Two Lesbian Moms Awarded Parental Rights, Almost As If Both Are Actually Parents

In a ruling that’s setting a new precedent and giving hope to gay families for equal treatment under the law, a separating lesbian couple in Florida has been granted equal parental rights of their eight-year-old child.

This wasn’t always the case for the couple, who actually separated when their baby was two. A circuit judge in Brevard County, Florida originally ruled in accordance with Florida law that the woman who had physically given birth to the child was the legal mother, although he wrote that it “broke his heart” to say so. In an appeal to that ruling, though, it was decided that “state law has not kept up with the times.” The case is unique in that both women are biological parents — one partner donated eggs, which were carried to term by the other. Sperm was donated anonymously, and the donor waived all rights. After their split, the partner who was originally granted full parental rights took their child and disappeared; the other mom eventually tracked her down in Queensland, Australia. Now the 5th District Court of Appeals has decided that the mother who donated her eggs is also owed parental access and rights according to both Florida’s and the nation’s constitutions, making for a fairly landmark decision in a state that doesn’t necessarily have a stellar track record on rights for gay families.  (Although the state’s ban on adoption for same-sex families is now over.)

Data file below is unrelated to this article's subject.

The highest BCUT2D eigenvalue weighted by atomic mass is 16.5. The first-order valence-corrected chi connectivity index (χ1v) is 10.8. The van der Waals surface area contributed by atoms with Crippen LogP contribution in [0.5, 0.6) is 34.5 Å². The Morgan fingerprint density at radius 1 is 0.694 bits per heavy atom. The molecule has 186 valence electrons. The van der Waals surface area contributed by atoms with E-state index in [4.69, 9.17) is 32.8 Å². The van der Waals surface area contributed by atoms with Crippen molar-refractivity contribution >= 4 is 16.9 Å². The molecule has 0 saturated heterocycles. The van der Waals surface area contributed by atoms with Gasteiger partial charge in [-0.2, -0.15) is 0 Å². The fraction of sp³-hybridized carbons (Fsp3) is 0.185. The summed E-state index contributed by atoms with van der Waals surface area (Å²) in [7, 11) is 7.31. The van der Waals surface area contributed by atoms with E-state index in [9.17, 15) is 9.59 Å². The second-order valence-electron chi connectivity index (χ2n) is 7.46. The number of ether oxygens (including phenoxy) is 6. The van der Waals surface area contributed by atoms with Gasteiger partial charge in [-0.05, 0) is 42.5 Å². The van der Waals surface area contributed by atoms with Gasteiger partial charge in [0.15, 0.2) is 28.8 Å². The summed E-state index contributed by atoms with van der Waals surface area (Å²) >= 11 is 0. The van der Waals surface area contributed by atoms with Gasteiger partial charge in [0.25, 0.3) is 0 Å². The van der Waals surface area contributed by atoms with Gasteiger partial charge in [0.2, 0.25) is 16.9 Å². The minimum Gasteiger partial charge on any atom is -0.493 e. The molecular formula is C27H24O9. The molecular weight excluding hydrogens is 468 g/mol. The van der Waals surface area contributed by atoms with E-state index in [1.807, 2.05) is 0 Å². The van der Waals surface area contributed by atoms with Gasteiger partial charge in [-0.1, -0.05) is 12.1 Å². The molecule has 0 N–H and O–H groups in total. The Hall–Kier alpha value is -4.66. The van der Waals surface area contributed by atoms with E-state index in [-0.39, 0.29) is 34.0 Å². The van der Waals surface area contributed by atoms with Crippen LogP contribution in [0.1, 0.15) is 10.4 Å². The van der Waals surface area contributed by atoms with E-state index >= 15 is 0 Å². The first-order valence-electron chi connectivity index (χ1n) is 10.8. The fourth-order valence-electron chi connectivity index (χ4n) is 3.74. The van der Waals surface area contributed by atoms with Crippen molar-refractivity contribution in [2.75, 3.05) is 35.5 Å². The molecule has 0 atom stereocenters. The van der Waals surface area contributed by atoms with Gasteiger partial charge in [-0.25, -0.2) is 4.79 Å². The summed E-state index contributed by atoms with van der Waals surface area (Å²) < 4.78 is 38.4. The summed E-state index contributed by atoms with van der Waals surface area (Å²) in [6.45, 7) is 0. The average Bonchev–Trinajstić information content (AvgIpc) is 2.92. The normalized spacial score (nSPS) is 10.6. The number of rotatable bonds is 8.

It’s clear from the statements made by the court that this ruling was in large part because of the fact that both parents had a biological link to their child, which isn’t the case most of the time. But regardless of how unique this family’s situation was, this decision is still being hailed as having big implications for same-sex families everywhere.
Camilla Taylor, a family lawyer with LAMBDA Legal Defense and Educational Fund, a nonprofit group that works on behalf of gays and lesbians, praised the ruling. “I think it’s clear the court reached the correct result, and courts are moving toward greater protections for families that involve either varying kinds of biological connections to their children or who have no biological connection but have functioned as parents in a child’s life,” she said.